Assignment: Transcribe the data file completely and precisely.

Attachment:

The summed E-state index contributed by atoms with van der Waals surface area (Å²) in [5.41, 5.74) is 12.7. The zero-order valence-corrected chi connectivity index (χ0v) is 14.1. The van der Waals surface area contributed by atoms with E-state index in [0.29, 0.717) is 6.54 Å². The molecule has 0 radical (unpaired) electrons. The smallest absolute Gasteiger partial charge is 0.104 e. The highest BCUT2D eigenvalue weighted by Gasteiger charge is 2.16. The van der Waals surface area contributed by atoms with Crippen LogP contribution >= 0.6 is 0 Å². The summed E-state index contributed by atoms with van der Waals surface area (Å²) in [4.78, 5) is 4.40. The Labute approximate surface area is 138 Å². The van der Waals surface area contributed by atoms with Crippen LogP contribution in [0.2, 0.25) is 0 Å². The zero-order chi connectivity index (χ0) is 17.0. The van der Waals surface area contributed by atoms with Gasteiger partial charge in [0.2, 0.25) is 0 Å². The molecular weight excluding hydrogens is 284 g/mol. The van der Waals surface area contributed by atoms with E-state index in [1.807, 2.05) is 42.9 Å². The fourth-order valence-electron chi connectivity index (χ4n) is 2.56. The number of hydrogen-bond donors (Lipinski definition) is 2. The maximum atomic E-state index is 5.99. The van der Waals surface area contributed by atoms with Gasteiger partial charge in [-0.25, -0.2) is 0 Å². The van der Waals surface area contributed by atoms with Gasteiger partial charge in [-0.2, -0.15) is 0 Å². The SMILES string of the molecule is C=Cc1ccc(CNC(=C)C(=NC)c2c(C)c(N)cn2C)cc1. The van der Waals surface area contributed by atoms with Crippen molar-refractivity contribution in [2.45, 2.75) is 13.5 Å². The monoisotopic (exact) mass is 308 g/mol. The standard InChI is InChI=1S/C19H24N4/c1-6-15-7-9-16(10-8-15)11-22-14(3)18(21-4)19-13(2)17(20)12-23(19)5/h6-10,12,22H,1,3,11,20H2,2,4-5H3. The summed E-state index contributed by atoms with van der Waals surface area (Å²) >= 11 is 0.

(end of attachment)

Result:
The summed E-state index contributed by atoms with van der Waals surface area (Å²) in [5.41, 5.74) is 12.7. The zero-order valence-corrected chi connectivity index (χ0v) is 14.1. The van der Waals surface area contributed by atoms with E-state index in [0.29, 0.717) is 6.54 Å². The molecule has 0 radical (unpaired) electrons. The smallest absolute Gasteiger partial charge is 0.104 e. The highest BCUT2D eigenvalue weighted by Gasteiger charge is 2.16. The van der Waals surface area contributed by atoms with Crippen LogP contribution >= 0.6 is 0 Å². The summed E-state index contributed by atoms with van der Waals surface area (Å²) in [4.78, 5) is 4.40. The Labute approximate surface area is 138 Å². The van der Waals surface area contributed by atoms with Crippen LogP contribution in [0.2, 0.25) is 0 Å². The zero-order chi connectivity index (χ0) is 17.0. The van der Waals surface area contributed by atoms with Gasteiger partial charge in [0.2, 0.25) is 0 Å². The molecular weight excluding hydrogens is 284 g/mol. The van der Waals surface area contributed by atoms with E-state index in [1.807, 2.05) is 42.9 Å². The fourth-order valence-electron chi connectivity index (χ4n) is 2.56. The number of hydrogen-bond donors (Lipinski definition) is 2. The maximum atomic E-state index is 5.99. The van der Waals surface area contributed by atoms with Gasteiger partial charge in [-0.25, -0.2) is 0 Å². The van der Waals surface area contributed by atoms with Gasteiger partial charge in [-0.2, -0.15) is 0 Å². The SMILES string of the molecule is C=Cc1ccc(CNC(=C)C(=NC)c2c(C)c(N)cn2C)cc1. The van der Waals surface area contributed by atoms with Crippen molar-refractivity contribution in [2.45, 2.75) is 13.5 Å². The monoisotopic (exact) mass is 308 g/mol. The standard InChI is InChI=1S/C19H24N4/c1-6-15-7-9-16(10-8-15)11-22-14(3)18(21-4)19-13(2)17(20)12-23(19)5/h6-10,12,22H,1,3,11,20H2,2,4-5H3. The summed E-state index contributed by atoms with van der Waals surface area (Å²) >= 11 is 0.